A minority of students in persistently failing Title I schools are getting the free tutoring services they might be entitled to under federal law, according to an analysis from the National Center for Education Statistics.
Under the federal No Child Left Behind Act, schools that receive funding from the federal Title I program for disadvantaged students are required to offer supplemental education services if they fail to meet their achievement targets for three or more years. But the report estimates that, by the 2006-07 school year, only 22 percent of students in the schools targeted by the law were taking advantage of the extra assistance. That compares with 13 percent of students in a comparison group of public schools. Under the law, states can require all chronically failing schools to offer tutoring, which is why some of the non-Title I schools in the sample offered that service.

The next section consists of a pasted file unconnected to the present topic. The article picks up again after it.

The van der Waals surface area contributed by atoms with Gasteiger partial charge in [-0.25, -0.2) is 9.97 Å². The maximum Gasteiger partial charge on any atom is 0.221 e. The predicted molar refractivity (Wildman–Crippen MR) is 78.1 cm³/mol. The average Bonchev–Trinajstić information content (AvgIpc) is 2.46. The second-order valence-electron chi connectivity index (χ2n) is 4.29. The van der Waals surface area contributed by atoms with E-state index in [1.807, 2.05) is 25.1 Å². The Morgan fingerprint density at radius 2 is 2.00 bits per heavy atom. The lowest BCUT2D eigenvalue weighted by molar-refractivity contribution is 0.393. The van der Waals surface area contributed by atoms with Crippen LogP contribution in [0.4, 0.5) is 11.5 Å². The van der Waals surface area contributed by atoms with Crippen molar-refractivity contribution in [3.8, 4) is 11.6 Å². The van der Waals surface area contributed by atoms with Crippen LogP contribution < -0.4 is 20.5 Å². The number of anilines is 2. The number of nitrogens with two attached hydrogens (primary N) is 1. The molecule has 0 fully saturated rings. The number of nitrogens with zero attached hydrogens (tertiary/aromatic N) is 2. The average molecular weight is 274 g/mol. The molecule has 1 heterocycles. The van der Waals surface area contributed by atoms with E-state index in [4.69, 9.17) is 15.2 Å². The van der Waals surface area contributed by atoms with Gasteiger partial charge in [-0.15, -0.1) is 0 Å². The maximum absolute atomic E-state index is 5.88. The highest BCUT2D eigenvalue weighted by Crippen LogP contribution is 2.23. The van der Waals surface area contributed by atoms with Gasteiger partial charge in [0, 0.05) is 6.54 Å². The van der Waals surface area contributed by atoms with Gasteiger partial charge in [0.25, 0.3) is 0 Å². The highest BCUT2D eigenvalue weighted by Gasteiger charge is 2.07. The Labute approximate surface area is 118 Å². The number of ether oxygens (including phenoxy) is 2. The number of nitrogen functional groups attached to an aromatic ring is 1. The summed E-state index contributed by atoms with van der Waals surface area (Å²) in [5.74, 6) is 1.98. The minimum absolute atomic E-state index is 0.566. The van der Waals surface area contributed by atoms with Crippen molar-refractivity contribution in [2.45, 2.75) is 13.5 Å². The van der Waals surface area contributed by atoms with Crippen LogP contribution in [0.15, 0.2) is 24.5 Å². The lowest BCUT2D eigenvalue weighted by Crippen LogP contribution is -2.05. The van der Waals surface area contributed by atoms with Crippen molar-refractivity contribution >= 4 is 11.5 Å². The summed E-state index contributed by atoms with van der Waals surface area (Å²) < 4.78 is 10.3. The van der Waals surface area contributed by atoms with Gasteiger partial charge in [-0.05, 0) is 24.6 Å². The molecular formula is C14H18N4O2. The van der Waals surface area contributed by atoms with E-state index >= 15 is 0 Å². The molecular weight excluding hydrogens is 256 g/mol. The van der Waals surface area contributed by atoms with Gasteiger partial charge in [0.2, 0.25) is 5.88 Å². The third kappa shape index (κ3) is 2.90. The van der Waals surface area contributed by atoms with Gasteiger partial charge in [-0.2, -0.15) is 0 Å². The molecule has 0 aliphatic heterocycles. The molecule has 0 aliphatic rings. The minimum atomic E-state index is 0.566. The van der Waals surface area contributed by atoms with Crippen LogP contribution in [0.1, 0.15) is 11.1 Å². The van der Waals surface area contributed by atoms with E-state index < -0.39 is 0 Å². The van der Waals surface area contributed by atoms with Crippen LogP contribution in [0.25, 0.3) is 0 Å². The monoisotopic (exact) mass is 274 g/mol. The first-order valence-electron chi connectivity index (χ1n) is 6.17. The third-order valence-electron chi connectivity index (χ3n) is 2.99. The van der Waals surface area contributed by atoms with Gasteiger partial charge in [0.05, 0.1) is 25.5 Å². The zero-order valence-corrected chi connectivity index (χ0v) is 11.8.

Sixty percent of the parents of children in the persistently failing schools said they had received information from schools about tutoring, which suggests that many schools were getting the message out about supplemental academic help.
Released last month, the report is based on data from a nationally representative survey of households with children.
A version of this article appeared in the December 09, 2009 edition of Education Week as Academic Tutoring